From Laboratory Equipment magazine on-line
Maybe I should have posted this in the Astromonical Equipment forum.In 1977, archaeologists unearthed a great number of precious relics from the tomb of Xiahou Zao (?-165BCE), the 2nd Marquis of Ruyin of the Western Han dynasty. They named a piece of lacquerware "lacquerware of unknown name", for no one has been able to identify it. Divergent views also have been held over the possible function of a pair of overlapping lacquered disks from the same tomb.
After more than two years cooperative study with experts from the Anhui Museum and the Fuyang Municipal Museum, Shi Yunli, professor from the Department of the History of Science and Scientific Archaeology, Univ. of Science and Technology of China, has recently resolved the puzzles and found that the former is a special gnomon with template, while the latter parts of a equatorial device for the positional observation of celestial bodies. Both are the oldest astronomical measuring instruments with definite information of date that can still be seen in the world. The findings were published in the Studies in the History of Natural Sciences, the leading Chinese journal in the history of science.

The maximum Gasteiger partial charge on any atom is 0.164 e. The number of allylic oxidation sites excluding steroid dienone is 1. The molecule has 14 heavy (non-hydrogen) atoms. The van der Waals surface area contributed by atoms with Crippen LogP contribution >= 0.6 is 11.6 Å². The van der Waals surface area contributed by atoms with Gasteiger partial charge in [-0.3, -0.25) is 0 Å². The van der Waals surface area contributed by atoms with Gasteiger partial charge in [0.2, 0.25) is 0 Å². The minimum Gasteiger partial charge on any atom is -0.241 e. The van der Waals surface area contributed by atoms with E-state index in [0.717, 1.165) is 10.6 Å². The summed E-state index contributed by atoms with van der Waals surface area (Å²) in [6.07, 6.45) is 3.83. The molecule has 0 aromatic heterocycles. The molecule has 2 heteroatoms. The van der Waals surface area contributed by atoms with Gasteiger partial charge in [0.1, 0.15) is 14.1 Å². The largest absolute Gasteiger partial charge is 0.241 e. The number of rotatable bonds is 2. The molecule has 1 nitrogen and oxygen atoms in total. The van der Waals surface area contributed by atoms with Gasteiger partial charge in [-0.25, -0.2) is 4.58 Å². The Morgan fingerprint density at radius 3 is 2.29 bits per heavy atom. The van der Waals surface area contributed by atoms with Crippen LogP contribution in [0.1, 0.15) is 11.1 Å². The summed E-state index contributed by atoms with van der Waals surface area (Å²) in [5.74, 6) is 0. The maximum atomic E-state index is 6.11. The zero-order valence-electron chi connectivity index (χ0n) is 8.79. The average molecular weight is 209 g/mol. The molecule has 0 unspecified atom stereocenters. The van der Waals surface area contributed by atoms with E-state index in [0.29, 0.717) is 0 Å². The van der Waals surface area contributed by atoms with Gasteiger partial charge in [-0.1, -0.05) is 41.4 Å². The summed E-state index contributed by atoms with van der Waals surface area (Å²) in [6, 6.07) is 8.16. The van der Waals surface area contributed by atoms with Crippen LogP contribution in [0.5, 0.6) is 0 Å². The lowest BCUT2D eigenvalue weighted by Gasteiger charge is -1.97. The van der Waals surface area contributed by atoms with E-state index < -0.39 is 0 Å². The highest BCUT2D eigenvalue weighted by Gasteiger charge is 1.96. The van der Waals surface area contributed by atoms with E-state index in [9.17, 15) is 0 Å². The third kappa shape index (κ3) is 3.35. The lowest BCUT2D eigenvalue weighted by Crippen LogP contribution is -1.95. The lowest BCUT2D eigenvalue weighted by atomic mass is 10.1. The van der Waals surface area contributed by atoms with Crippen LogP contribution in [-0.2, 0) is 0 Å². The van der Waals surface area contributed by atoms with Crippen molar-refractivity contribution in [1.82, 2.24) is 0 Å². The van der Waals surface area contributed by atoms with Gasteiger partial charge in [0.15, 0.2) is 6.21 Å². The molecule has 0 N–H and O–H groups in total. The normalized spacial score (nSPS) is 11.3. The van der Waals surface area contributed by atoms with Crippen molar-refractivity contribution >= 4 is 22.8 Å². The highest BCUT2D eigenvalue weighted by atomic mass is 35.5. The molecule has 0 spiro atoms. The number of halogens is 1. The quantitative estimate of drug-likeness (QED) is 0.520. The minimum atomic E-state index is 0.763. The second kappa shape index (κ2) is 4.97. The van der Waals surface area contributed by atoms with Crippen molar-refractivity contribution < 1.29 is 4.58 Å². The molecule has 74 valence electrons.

The gnomon with template is a typical instrument used by ancient Chinese astronomer in determining the advent of different seasons with the gnomon shadows cast on the template by the midday sun. It consists of a vertical pole and a level template laid in south-north direction at the foot of the pole. The gnomon with template from the tomb of Xiahou Zao has two symmetric and foldable parts. As being fully set up in the south-north direction, the midday sun will cast the shadow of a vertical tablet in the northern half onto three fixed positions on the template respectively on the days of the Summer Solstice, the Vernal/Autumnal Equinoxes, and the Winter Solstice.
I was a little unclear if the object pictured in the article is the actual historic piece (in which case it is in great condition or been restored) or a reproduction made from the original.